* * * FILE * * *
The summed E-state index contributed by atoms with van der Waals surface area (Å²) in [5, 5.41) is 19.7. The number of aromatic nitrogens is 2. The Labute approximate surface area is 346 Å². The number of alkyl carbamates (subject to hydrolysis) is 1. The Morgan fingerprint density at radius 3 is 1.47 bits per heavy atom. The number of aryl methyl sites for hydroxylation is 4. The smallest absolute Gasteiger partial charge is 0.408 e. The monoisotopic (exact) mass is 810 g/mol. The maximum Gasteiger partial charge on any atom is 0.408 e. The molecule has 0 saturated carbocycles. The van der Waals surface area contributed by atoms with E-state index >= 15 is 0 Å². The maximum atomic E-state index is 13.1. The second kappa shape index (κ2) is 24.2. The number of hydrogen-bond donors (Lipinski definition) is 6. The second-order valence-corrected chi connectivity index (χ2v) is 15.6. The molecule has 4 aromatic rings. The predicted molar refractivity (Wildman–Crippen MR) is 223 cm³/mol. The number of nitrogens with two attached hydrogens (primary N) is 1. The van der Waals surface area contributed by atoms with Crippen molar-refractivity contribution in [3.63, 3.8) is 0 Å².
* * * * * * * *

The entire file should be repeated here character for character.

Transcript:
The summed E-state index contributed by atoms with van der Waals surface area (Å²) in [5, 5.41) is 19.7. The number of aromatic nitrogens is 2. The Labute approximate surface area is 346 Å². The number of alkyl carbamates (subject to hydrolysis) is 1. The Morgan fingerprint density at radius 3 is 1.47 bits per heavy atom. The number of aryl methyl sites for hydroxylation is 4. The smallest absolute Gasteiger partial charge is 0.408 e. The monoisotopic (exact) mass is 810 g/mol. The maximum Gasteiger partial charge on any atom is 0.408 e. The molecule has 0 saturated carbocycles. The van der Waals surface area contributed by atoms with E-state index >= 15 is 0 Å². The maximum atomic E-state index is 13.1. The second kappa shape index (κ2) is 24.2. The number of hydrogen-bond donors (Lipinski definition) is 6. The second-order valence-corrected chi connectivity index (χ2v) is 15.6. The molecule has 4 aromatic rings. The predicted molar refractivity (Wildman–Crippen MR) is 223 cm³/mol. The number of nitrogens with two attached hydrogens (primary N) is 1. The van der Waals surface area contributed by atoms with Crippen molar-refractivity contribution in [3.63, 3.8) is 0 Å².